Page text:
The Kuwait Air Force (KAF) has taken delivery of the first C-17 Globemaster III heavy-lift transport aircraft from Boeing.
The aircraft, which sports a special livery for the Gulf nation, is expected to expand the air force’s capabilities in military and civilian operations, including humanitarian aid and disaster relief.
Kuwait Air Force deputy commander colonel Abdullah Al Foudari said the C-17 aircraft meets the unique airlift requirements of the air force.
"With this airlifter we can more effectively participate in the operations we choose, transporting large payloads across long distances, flying at high altitudes in hot climates such as ours, and landing on short, unpaved runways," Al Foudari said.
Boeing vice-president and C-17 programme manager Nan Bouchard said, "We welcome Kuwait to the global C-17 fleet with the knowledge that this aircraft elevates the Kuwait Air Force’s airlift capabilities and also further strengthens Boeing’s relationship with Kuwait."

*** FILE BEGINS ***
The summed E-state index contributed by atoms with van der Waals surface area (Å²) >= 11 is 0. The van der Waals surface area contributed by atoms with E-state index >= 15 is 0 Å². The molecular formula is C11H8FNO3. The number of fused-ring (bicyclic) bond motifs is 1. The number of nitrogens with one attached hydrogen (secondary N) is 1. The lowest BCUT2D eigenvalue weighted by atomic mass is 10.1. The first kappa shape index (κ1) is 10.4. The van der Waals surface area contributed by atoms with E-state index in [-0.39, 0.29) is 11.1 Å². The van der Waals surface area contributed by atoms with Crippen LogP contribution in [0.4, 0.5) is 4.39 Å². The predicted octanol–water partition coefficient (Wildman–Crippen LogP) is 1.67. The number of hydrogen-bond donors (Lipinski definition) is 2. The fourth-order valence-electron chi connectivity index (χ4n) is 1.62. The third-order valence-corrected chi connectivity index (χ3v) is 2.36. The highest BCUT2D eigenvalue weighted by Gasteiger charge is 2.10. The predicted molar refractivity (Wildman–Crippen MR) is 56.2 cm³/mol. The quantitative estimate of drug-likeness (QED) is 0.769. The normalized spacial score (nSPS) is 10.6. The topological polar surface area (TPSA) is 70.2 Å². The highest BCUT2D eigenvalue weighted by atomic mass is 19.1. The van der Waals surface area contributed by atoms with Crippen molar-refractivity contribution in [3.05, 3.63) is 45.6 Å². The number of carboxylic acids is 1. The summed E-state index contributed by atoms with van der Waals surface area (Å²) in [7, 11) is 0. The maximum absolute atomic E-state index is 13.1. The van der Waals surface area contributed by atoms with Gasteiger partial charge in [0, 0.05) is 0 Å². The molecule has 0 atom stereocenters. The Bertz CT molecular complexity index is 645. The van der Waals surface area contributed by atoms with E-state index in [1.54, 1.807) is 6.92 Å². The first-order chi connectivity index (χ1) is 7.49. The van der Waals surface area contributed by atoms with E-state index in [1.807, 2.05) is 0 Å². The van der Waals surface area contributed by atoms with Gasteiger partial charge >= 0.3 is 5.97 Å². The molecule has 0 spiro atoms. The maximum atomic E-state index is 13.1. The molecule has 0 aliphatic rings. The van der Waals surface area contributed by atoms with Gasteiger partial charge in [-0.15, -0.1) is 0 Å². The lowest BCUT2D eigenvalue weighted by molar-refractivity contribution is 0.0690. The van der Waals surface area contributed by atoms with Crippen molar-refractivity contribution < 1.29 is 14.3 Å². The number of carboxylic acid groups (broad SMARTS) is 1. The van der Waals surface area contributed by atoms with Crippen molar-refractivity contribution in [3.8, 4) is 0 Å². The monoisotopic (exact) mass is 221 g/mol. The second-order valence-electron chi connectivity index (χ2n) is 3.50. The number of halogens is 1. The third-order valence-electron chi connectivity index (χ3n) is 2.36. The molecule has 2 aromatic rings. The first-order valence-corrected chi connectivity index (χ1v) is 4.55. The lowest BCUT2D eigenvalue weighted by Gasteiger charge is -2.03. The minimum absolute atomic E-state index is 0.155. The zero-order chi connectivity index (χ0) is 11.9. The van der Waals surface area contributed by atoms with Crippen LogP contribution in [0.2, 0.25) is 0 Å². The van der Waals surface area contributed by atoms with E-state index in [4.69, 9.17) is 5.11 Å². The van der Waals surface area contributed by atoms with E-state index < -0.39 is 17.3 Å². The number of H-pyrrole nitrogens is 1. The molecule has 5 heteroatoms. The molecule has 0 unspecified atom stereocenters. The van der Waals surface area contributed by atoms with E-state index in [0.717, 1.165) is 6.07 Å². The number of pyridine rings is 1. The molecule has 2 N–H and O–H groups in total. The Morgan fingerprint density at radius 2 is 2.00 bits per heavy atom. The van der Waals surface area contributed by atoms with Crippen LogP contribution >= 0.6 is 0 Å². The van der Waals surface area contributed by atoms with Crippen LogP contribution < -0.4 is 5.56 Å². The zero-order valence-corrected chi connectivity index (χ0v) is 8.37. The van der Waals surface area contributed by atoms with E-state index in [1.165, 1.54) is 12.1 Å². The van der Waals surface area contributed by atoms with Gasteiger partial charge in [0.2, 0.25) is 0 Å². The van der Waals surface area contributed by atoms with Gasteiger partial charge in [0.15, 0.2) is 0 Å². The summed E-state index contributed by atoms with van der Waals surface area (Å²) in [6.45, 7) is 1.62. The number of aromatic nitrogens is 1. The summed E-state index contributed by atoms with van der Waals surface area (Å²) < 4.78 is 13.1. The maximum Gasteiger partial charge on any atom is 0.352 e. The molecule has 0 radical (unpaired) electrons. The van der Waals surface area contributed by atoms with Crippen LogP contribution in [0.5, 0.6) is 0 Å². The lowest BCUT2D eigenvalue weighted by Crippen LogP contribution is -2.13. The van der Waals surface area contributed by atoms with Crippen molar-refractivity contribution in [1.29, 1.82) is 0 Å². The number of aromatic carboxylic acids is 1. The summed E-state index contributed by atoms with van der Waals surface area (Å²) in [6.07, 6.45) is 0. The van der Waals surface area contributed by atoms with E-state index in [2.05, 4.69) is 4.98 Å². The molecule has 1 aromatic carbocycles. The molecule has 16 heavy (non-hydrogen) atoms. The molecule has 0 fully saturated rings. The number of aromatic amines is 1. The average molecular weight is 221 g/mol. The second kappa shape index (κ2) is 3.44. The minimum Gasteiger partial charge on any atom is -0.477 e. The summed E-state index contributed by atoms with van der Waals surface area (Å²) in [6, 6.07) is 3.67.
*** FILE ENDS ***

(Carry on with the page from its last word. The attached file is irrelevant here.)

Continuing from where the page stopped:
Kuwait had requested the US for sale of two C-17 airlifters along with associated equipment in September 2010, and April 2013, respectively.
Boeing is also supporting Kuwait’s C-17 fleet through the C-17 Globemaster III Integrated Sustainment Program, a proven performance-based logistics programme, which ensures mission readiness by enabling access to an extensive support network for global parts availability and economies of scale.
Powered by four Pratt & Whitney F117-PW-100 turbofan engines, the C-17 Globemaster is a military tactical transport aircraft designed to conduct rapid strategic airlift of troops and supply of palleted cargo to main operating bases or forward-operating bases in extreme climates worldwide.
The company has to date handed over 260 C-17s, including 223 to the US Air Force, and a total of 37 to Kuwait, Australia, Canada, India, Qatar, the UAE, the UK and the 12-member Strategic Airlift Capability initiative of Nato and Partnership for Peace nations.
Image: Kuwait Air Force’s first C-17 Globemaster III airlifter on its first flight. Photo: courtesy of Boeing.